Blue Ruin is a revenge thriller directed by Jeremy Saulnier, starring Macon Blair as a man who is out to exact revenge on a murderer, recently released from prison. However, as his relatively unplanned plan goes forth, he realizes that he’s starting a circle of violence that will be difficult to stop, and that will put not just himself, but perhaps his estranged family in danger.
Right from the start, the film oozes atmosphere. It presents a dark, gritty, realistic landscape full of rust, rugged faces, and broken glass. The first 10 minutes unfold slowly, and surely, showing us the life that our protagonist Dwight is living, basically homeless, eating from trash cans and living in his car. It isn’t until a few minutes in that we see that a man is being released from prison, who has clearly wronged Dwight in some terrible way, and we get the sense that this is why Dwight is living this way. This ten to fifteen minutes culminates in what is usually the climax of a Hollywood revenge thriller. But Saulnier sticks it right at the beginning, and that’s because Blue Ruin is no ordinary ‘revenge thriller.’
The genius of this film lies in a few areas. One of them being that it is dealing with revenge in a different way. On a grander scale. This isn’t a film about us following, and wanting, this vengeance to be enacted. We actually see the act take place, before we even fully understand what the ‘bad guy’ did, which is absolutely brilliant screenwriting in my opinion. What we’re actually seeing is how hatred and vengeance induced violence is a part of a cycle that never ends, and how actions throughout life can have devastating effects throughout generations. It’s about so much more than the moment itself, but more about the implications of that moment, which is what was so engrossing about the film.
Another aspect of the film that made it so engrossing, was the details. There were so many details throughout that you don’t think much of at the time, but actually have a big impact on how I viewed the film. It was the details that gave it this crazy credibility, which led to a much more terrifying experience. For example, early on, Dwight tries to steal a gun, but when he goes to load it he sees that it has a pad lock on the chamber. We watch him try to break it open, to no avail. He throws it out. This is just one of the many little challenges Dwight faces along the way, because he is just a normal guy, and unlike in Hollywood, he faces normal, real life problems.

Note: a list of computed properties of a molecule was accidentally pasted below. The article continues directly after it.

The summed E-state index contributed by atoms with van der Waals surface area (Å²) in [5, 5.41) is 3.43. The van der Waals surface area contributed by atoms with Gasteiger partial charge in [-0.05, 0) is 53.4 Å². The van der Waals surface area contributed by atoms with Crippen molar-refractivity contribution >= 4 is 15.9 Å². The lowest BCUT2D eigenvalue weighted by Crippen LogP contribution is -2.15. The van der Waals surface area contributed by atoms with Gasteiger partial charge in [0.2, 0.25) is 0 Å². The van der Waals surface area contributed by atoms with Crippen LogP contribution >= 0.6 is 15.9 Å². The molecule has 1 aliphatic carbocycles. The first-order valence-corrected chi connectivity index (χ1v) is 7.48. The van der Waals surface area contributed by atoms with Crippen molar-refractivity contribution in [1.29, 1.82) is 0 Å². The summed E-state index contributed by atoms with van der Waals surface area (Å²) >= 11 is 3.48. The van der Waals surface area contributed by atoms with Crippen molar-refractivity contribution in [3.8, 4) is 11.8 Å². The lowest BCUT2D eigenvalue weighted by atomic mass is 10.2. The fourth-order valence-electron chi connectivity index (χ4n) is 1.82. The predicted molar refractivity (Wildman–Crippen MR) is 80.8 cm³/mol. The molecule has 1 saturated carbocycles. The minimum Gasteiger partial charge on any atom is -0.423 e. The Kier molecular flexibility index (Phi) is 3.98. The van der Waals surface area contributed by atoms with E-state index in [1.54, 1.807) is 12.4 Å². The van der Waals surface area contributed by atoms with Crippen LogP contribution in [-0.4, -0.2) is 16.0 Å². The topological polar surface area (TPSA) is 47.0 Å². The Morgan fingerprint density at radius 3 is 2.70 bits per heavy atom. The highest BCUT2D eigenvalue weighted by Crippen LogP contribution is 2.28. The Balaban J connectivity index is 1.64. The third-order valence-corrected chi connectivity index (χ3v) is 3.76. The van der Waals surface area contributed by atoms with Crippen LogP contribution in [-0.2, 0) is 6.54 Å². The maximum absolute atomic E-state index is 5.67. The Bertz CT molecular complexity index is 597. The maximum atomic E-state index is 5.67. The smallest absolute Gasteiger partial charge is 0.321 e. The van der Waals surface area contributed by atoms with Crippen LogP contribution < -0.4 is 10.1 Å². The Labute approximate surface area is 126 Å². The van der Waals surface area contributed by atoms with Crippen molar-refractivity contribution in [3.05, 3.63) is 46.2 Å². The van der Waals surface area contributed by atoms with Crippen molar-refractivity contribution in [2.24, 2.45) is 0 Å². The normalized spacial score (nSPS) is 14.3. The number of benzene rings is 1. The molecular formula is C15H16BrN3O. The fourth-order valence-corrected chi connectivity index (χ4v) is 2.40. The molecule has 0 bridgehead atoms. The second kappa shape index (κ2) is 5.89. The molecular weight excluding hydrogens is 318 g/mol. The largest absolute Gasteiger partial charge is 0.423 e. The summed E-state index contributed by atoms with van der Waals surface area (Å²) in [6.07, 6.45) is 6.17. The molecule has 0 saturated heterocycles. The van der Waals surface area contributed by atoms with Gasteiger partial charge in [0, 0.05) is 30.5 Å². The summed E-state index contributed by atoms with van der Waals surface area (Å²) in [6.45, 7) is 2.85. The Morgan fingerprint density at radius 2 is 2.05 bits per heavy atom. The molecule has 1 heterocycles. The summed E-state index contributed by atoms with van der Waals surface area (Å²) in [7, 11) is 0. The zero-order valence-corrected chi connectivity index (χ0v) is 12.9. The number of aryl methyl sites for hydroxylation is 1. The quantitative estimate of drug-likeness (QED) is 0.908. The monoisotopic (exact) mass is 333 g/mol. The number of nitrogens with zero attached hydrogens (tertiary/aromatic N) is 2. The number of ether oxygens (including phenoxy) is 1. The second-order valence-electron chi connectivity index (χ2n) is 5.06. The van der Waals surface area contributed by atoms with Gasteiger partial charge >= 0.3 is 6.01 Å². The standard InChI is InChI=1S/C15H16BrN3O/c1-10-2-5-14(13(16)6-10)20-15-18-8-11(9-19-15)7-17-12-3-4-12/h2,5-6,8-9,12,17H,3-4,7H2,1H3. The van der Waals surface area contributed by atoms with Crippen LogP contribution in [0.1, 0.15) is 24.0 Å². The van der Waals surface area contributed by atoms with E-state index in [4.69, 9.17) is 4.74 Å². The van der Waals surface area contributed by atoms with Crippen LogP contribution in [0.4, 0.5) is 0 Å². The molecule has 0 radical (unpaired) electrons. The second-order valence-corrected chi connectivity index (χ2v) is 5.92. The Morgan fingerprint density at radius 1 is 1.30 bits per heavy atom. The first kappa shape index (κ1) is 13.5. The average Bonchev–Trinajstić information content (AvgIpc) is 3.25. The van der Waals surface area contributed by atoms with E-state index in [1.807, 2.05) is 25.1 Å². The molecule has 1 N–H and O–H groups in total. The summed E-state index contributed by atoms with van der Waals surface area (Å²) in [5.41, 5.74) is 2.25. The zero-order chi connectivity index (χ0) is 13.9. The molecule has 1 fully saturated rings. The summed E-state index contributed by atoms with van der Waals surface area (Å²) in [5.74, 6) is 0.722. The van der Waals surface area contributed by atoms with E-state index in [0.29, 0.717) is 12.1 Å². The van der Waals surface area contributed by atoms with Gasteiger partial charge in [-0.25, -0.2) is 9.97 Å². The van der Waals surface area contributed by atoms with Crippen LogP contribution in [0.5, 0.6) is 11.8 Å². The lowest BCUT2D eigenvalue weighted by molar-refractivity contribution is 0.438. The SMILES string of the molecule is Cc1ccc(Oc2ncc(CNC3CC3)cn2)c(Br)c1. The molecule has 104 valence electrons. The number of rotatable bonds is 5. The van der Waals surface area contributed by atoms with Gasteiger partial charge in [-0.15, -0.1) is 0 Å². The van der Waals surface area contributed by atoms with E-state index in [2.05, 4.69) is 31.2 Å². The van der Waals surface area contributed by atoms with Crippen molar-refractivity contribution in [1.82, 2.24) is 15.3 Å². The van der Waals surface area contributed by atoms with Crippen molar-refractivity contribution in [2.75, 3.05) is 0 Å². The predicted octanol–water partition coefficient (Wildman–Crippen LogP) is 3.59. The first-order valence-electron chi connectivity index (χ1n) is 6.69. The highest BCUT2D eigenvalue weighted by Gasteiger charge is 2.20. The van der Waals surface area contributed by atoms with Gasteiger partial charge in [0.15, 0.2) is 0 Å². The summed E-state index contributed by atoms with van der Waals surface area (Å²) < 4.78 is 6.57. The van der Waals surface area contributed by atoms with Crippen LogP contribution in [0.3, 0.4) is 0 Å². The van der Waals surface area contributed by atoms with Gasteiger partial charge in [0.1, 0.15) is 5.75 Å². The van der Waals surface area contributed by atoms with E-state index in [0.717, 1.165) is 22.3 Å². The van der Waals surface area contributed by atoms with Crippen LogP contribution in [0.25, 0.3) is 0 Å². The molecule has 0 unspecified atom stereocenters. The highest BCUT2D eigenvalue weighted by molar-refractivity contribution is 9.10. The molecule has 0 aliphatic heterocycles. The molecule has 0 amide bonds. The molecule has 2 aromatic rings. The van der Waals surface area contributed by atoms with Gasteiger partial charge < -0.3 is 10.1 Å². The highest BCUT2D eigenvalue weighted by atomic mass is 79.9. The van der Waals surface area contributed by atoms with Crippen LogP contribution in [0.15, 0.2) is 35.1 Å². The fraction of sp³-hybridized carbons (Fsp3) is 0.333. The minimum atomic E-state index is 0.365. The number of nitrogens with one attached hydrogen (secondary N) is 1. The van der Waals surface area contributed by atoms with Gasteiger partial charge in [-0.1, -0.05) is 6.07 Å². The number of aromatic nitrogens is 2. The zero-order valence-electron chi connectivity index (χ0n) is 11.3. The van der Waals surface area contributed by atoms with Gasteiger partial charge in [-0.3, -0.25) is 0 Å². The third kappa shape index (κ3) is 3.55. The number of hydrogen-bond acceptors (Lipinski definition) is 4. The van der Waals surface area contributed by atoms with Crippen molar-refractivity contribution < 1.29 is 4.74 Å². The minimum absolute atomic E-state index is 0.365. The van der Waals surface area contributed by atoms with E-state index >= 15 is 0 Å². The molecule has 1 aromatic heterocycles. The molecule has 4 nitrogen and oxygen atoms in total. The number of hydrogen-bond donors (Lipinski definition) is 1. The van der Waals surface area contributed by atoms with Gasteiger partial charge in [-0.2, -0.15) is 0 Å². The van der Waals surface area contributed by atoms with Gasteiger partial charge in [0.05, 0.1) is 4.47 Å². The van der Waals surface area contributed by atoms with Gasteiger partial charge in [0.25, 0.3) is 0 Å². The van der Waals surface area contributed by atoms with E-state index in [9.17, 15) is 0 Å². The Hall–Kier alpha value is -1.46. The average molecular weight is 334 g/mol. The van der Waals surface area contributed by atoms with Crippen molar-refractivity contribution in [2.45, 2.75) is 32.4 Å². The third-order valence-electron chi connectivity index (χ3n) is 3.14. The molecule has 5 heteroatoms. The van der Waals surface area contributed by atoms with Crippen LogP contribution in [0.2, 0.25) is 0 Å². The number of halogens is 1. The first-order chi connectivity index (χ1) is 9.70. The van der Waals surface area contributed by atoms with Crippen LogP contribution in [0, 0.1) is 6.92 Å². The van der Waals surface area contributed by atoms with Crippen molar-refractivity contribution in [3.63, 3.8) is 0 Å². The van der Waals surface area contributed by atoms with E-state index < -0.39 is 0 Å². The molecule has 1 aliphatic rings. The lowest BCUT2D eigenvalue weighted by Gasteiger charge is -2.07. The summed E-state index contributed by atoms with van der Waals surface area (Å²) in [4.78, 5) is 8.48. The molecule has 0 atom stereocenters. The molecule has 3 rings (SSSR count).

Macon Blair’s performance itself, as Dwight, is wonderful. He’s such an awkward, everyday guy, attempting to do things so far outside his character, that it makes for unique viewing. There’s nothing impressive about him at all. But this is what makes his journey all the more relatable and interesting to watch. Blair is able to portray an incredible slow, and subtle development throughout, to where the is becoming more and more comfortable, but at the same time, more and more mentally drained. The support cast are also fantastic, and each and every one added to the atmosphere and genuine nature of the film.
The direction of some of the suspense scenes was Hollywood caliber, presented in a low budget, gritty way. Absolutely stunning at times. The violence itself is pretty graphic, bloody and brutal, but it isn’t unnecessarily so. It’s not that common throughout, which makes it more impactful when we’re quickly bludgeoned with a moment of brutal violence, before returning to the struggles of our everyday man. All the way to the climax, the film is tense and unforgiving, which is just what a real ‘revenge thriller’ ought to be.
I can say that Blue Ruin is one of my favorite, if not my total favorite, indie movies of the year. It’s one of my favorite movies of the year period. If you have access to it, please check it out as soon as you can. It is a unique viewing experience in my opinion. If you’re looking for real drama and suspense, Blur Ruin is a great place to find it.
Check out the trailer: